A brand management and crisis communication professor I know at a leading university contends that brands reside in the minds of customers, not at company headquarters. So, when crisis strikes, he argues, protecting the brand boils down to this: protecting your customers.
Our association of news publishers and editors is charged with protecting the “brands” of 450+ California newspapers. We’ve been fighting against a rising tide of newsroom closures as the COVID-19 wave breaks over our members’ businesses.
We’re advocating for passage of Assemblywoman Blanca Rubio’s (D-Baldwin Park) Assembly Bill 323 to get relief and prevent job losses, small business failures and threats to freedom of the press. All valid and prescient rationale, of course. But I suspect that some see the arguments as self-preservationist: It’s just business trying to protect its profits.
In truth, however, our advocacy is a plea to protect our readers, the people who rely on news reporting to inform their daily lives as citizen-activists, consumers, foodies, artists, travelers, and sports fanatics, to name a few.
We tend to take news — and free press — for granted in our country. It is in our constitutional DNA, so we rarely consider life without it. But we may have to. Due in large measure to the financial impact of the pandemic and the increased costs of new employment laws in California, the death knell is sounding for dozens and dozens of community and ethnic newspapers.
We’re working to keep their presses running and protect readers from the crushing impact of “news-less” communities, public information deserts, in effect.
Imagine your county with no source of reliable information on tax increases, zoning changes, public health and criminal justice. Think of decisions on school safety, elder care, homelessness and property development being made without a newspaper to cover the stories and gauge, monitor and track community consensus or dissent.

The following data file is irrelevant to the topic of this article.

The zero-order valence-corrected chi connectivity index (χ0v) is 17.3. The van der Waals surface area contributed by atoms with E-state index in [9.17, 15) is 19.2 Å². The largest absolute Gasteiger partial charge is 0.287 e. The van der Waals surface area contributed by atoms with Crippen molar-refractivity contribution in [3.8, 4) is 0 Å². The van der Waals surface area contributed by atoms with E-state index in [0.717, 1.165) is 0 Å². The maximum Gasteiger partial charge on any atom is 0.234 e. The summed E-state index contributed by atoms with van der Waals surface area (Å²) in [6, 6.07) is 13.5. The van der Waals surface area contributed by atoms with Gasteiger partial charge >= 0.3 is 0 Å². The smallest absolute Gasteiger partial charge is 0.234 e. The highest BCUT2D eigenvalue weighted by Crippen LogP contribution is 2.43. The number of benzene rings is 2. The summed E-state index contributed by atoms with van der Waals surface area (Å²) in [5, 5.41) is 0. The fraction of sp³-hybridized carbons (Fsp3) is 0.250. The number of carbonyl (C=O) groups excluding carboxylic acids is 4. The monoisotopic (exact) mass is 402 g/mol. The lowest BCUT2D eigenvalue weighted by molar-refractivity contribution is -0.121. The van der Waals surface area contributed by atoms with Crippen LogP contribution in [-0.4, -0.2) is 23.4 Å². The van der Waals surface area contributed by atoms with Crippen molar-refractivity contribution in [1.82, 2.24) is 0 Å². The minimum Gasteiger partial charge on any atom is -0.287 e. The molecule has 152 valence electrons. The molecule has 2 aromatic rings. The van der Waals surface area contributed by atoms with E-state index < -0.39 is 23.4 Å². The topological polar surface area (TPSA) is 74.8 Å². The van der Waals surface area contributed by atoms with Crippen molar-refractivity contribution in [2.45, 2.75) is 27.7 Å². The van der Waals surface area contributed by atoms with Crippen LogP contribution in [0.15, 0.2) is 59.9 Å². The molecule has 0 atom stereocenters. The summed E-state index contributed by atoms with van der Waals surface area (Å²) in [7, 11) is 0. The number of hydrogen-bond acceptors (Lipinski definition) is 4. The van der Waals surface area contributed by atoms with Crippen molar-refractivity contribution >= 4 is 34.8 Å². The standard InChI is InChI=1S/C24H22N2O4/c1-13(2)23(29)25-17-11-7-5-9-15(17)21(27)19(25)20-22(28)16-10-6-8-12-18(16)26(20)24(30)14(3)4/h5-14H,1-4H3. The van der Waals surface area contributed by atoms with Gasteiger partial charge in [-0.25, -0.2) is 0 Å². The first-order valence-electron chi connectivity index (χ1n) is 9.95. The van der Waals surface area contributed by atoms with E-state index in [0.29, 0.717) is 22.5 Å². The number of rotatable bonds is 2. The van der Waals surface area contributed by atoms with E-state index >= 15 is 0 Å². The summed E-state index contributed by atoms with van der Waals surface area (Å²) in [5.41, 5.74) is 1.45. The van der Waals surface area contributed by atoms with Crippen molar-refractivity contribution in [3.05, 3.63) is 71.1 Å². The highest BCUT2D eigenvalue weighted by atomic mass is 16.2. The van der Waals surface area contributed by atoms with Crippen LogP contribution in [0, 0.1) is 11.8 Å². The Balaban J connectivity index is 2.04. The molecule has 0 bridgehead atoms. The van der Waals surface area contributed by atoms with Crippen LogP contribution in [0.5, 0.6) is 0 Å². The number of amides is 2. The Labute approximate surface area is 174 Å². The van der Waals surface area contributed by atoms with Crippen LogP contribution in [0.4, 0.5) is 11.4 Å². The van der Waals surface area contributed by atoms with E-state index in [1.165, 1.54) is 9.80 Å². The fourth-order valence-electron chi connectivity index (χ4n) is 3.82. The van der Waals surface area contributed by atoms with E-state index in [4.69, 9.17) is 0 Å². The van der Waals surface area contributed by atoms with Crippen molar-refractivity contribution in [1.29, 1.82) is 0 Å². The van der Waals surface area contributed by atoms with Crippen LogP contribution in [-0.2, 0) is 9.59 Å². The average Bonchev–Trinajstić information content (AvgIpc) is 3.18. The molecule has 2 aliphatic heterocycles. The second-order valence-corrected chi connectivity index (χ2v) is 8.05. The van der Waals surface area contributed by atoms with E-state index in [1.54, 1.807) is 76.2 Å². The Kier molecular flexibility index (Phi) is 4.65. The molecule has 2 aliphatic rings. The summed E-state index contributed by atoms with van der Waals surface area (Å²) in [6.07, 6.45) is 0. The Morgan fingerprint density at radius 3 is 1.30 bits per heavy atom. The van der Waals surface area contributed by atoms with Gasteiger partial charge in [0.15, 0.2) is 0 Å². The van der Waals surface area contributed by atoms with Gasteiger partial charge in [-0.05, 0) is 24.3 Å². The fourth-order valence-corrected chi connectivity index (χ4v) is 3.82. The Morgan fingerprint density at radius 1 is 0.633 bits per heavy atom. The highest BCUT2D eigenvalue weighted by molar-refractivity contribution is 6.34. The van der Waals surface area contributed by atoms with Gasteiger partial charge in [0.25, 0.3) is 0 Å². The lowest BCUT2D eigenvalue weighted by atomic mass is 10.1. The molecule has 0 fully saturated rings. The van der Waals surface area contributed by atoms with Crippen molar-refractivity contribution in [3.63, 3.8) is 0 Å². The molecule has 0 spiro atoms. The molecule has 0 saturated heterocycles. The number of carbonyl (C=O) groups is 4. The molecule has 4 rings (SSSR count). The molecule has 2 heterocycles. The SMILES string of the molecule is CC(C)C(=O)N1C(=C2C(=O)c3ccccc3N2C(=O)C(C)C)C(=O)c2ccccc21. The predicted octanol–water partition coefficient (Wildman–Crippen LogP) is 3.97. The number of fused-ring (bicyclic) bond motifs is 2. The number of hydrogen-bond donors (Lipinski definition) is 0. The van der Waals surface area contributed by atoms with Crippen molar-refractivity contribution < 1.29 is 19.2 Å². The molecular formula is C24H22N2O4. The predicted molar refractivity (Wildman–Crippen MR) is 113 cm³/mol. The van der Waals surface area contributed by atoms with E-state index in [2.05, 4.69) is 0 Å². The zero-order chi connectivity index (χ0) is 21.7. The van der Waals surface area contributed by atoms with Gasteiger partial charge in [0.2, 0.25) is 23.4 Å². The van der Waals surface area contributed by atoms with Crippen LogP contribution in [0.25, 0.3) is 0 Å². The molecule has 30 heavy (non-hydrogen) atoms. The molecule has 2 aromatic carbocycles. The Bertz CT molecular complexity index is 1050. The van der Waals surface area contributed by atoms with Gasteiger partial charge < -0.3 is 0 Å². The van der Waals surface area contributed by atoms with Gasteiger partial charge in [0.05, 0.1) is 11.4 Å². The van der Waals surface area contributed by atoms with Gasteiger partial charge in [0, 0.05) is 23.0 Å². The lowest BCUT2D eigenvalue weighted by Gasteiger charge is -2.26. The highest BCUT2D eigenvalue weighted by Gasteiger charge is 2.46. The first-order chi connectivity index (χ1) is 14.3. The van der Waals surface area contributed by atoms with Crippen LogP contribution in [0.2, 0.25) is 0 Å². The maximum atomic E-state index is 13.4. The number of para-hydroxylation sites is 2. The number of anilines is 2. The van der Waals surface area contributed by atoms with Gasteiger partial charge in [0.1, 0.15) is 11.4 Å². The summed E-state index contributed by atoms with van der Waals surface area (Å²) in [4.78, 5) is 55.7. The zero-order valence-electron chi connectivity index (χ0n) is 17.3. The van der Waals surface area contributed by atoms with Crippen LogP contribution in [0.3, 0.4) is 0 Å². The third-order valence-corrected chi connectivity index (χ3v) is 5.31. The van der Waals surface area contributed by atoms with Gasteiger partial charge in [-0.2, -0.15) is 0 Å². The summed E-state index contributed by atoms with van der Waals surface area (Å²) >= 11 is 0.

What if your county didn’t have a watchdog on public corruption, law enforcement, and the latest internet scam? What if voters had to go to the polls not knowing what candidates really stand for? And try to imagine morning coffee without an opinion page to get the blood running (or boiling); or letters from neighbors to express agreement and joy, dismay and disappointment.
And that’s not all. Think about weeks without movie reviews, obituaries, columnists and cartoons; Saturdays without the whole story on last night’s high school sports games; or Sundays without feature stories on community events, places to go and things to see.
To some, losing these newspaper-delivered information assets may seem inconsequential. There are plenty of other news outlets: radio and TV, social media, blogospheres, etc.
But readers hardly find them adequate. They want more than sound-bytes and Tweets from untrustworthy trolls. They want the credible — and more expansive — coverage provided by working journalists at local newspapers.
According to the Pew Research Center, “an overwhelming majority of adults say it is at least somewhat important for journalists to understand their community’s history (85%) and to be personally engaged with their local area (81%), and at least four-in-10 deem each very important.”
Pew’s research is more than a data point. It is a description of the relationship between readers and reporters that is at the heart of our free society. With as many as 20% of the state’s newspapers on the financial cliff, the relationship is in jeopardy in many communities, most of which have only the local paper to gather and report news.
But the relationship doesn’t have to end. Together, readers and newspapers can save local journalism by telling representatives in Sacramento that we strongly support Rubio’s AB 323. Passing it will bolster local news outlets by granting greater access to state advertising and more time to adjust to independent contractor laws.
Just email, text or call your assemblyperson and senator today and say, “Vote for AB 323 to save local journalism in my hometown.” You can also post on their Twitter and Facebook pages.
There is a saying that goes, when we take things for granted, the things we are granted get taken. Our association is working very hard to make sure it doesn’t apply to local newspapers in this case.
In the meantime, we know the The San Francisco Examiner will do what it has been doing every day: keep you abreast of the news and in touch with events that affect your daily lives.
Charles F. Champion is a former community newspaper owner/publisher and currently is president and CEO of the California News Publishers Association.